Right, as most everyone knows, about two years ago we hired a major apparel person and began investing significantly in apparel. We now have an apparel group in Europe. We have an apparel person in Australia, Asia and, of course, the United States and they are all connected via videoconferencing either at 6:00 a.m. or 6:00 p.m., depending if they're calling east or west.

We just for the first time shipped Lifestyle apparel into J.D. in the U.K. and it's in 300 plus stores. It landed about two weeks ago and the early returns, it's really very early -- is men's are doing very nicely and women's are lagging behind. We have been working diligently on our tennis line and their outselling 2009.

And Tennis apparel looks like it will have very significant increases, but please remember it's a teeny part of our business, but the vector is in the right direction there and we're very pleased about that.

We are still continuing in the United States to present our apparel in a very upscale positioning where we'll have apparel in Barneys and I think Saks Fifth Avenue and in Kitson and those types of stores. Those stores are really brand positioning. The orders are not sufficient to justify our expenses and apparel, we believe, will enable us to be able to move to other areas.

We just had a successful run at Harrods in June and had our apparel there and they were very happy about that. So, apparel we're inching our way along and it appears to be moving in the right direction, but it will be slow.

John Shanley - Susquehanna Financial Advisers

Okay. Fair enough. George, you mentioned in your prepared remarks that At-Once business had gotten up to 26% of sales. Do you expect that that percentage will continue to increase? Could you also give us a comparison in terms of the margins that you get from At-Once versus future contracted business?

George Powlick

It's really hard to predict on the At-Once. Part of our prepared remarks is you can't really predict that. I think with our lack of popularity at the moment, we may be getting less futures orders and may get more At-Once behind that, but it's really hard to figure out. That's why we gave a pretty wide range on the sales this quarter because we just didn't expect -- it's really hard to predict which way the At-Once is going to go.

In the margins some of the At-Once is slower moving merchandise which we're liquidating, so that doesn't necessarily help the margins. And as you know our inventories are up a little bit, not hugely, but a little bit in comparison to backlog they're up relatively a lot. So, we need to continue to clear that. So, it's not much of an answer, but the best we have at the moment.

John Shanley - Susquehanna Financial Advisers

Okay. Fair enough. Last question I have really for you, Steven. Royal Elastics has been around now for several years, continues to gain traction in terms of interest, but it continues also to lose money. Can you give us an idea of the time frame that you may have in terms of how long the Company's going to be willing to bankroll the concept before they basically make a decision as whether or not this thing is viable or not?

Steven Nichols

I think right at the moment they have their best shot to get over the top of the hill and start going into auto glide. They have some shoes that I think are perfectly on trend and probably before this year is over we'll either get some results or put all our efforts into Palladium. So, my guess is based on where I see the market and the shoes they have that they have an excellent shot of gaining the type of acceptance that we'll need.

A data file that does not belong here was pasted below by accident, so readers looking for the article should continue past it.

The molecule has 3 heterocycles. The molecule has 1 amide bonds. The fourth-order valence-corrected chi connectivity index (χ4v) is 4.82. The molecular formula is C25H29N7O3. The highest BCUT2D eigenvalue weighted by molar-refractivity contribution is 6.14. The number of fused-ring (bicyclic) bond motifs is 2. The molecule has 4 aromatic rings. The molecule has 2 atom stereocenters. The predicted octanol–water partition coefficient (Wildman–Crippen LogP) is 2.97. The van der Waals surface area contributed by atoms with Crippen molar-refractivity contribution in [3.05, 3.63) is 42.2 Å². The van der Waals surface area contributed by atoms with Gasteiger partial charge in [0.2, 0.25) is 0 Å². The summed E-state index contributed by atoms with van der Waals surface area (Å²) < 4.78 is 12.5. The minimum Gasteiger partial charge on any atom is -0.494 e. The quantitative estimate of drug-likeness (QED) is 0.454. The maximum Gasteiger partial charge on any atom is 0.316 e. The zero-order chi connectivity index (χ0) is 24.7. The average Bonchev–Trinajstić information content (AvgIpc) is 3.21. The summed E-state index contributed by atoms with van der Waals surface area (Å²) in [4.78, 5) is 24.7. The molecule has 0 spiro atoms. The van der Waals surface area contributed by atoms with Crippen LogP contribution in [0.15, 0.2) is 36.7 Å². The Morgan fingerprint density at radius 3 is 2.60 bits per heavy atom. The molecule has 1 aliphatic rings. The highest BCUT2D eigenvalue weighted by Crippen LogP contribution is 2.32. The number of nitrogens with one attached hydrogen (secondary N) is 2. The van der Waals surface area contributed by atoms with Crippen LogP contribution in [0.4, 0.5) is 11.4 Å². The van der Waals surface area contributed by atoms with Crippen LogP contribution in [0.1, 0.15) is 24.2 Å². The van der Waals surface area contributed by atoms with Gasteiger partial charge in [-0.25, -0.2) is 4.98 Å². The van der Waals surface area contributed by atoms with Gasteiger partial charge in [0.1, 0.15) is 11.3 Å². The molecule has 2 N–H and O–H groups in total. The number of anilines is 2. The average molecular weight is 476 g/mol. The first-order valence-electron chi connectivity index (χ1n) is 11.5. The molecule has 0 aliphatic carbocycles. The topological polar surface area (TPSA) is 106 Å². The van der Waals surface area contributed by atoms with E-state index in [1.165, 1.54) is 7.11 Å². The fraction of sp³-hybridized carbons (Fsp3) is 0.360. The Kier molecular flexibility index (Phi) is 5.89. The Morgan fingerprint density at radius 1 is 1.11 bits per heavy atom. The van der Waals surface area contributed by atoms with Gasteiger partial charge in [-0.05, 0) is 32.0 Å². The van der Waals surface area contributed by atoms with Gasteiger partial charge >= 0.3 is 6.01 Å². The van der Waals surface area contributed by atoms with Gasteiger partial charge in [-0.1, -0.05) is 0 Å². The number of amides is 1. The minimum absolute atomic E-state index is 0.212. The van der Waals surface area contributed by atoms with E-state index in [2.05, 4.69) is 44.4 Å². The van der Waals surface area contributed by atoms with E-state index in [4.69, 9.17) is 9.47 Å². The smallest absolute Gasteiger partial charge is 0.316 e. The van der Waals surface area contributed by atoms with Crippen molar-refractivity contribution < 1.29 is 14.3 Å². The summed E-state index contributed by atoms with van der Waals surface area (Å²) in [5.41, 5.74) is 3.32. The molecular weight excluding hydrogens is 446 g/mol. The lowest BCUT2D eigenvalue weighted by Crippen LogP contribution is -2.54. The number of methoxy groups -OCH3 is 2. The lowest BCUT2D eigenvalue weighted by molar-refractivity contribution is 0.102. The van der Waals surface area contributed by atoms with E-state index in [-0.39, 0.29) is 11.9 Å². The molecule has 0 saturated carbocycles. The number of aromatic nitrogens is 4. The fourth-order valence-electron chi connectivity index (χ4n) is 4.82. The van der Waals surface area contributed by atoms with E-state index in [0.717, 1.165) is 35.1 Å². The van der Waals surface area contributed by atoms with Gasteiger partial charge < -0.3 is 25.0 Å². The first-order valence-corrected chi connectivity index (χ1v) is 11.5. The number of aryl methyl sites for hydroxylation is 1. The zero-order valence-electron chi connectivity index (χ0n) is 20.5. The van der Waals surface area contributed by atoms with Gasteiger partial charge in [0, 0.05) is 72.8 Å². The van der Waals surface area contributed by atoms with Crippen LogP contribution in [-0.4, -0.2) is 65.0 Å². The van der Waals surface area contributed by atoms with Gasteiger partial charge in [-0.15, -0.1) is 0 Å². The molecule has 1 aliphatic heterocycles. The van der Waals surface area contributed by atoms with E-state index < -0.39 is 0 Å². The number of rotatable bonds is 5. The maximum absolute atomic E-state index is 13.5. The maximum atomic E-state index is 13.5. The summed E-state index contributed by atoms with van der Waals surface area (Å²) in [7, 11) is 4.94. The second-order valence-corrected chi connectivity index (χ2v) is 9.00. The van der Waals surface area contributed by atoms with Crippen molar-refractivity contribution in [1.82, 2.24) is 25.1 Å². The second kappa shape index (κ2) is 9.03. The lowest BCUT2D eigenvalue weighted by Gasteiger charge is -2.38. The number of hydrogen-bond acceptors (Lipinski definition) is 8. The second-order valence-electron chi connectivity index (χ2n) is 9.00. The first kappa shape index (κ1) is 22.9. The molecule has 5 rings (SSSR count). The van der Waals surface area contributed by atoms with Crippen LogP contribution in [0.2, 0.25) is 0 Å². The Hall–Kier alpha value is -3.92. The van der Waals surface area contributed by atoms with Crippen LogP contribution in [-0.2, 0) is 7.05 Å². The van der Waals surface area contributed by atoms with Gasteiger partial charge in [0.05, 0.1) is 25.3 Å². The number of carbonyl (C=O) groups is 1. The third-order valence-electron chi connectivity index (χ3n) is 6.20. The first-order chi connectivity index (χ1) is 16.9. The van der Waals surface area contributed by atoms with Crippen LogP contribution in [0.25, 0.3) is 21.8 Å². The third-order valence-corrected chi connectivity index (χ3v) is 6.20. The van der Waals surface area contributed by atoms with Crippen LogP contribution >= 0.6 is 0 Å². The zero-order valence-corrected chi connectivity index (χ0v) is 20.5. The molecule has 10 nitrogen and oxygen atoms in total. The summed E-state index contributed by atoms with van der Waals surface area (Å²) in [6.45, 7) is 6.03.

It's a relatively low overhead operation in the United States and does make money outside the United States. So, I think we're right on the bubble now, but they really have some ammunition. So, stay tuned and before the year is over we hopefully will have a good report for you or something else.

John Shanley - Susquehanna Financial Advisers

Okay. Fair enough. Thanks a lot. Appreciate it.

Operator

Thank you, sir. And our next question comes from Jeff Van Sinderen from B. Riley. Go ahead, please.

Jeff Van Sinderen - B. Riley

Good morning. It seems like you guys are really starting to make some headway in terms of developing, it looks like sort of a two-pronged product approach where you've got, you're starting to make some headway in terms of the Classic product or the Fashion Lifestyle product.

And I just wondered if you can talk a little bit more about those efforts as opposed to what you're doing in performance athletic with running and so forth. And then, I guess how you see the Lifestyle fashion part of the business evolving. What we should think about or how we should think about futures orders for that business? And then as you get into next year I guess with the launch of -- the Q2 launch of the Remastered Classic how we should look at that?

Steven Nichols

Well, Gee, I think I'd like to have you writing our press releases. The numbers don't show any headway at the moment. So, all the things that we're banking on are in theory and things we believe in, but there's nothing concrete. Here's what we have been doing for the last year.

And a little over a year ago we brought in a new Vice President of Product Design and Development and a new Vice President of Marketing. And these people replaced people that were around for more than a decade. And on the product standpoint, we have been developing some technologies, and one is called My Sole and the other is called Tubes. And these are primarily used in running or training and we think that they will end up being breakthrough technologies for us.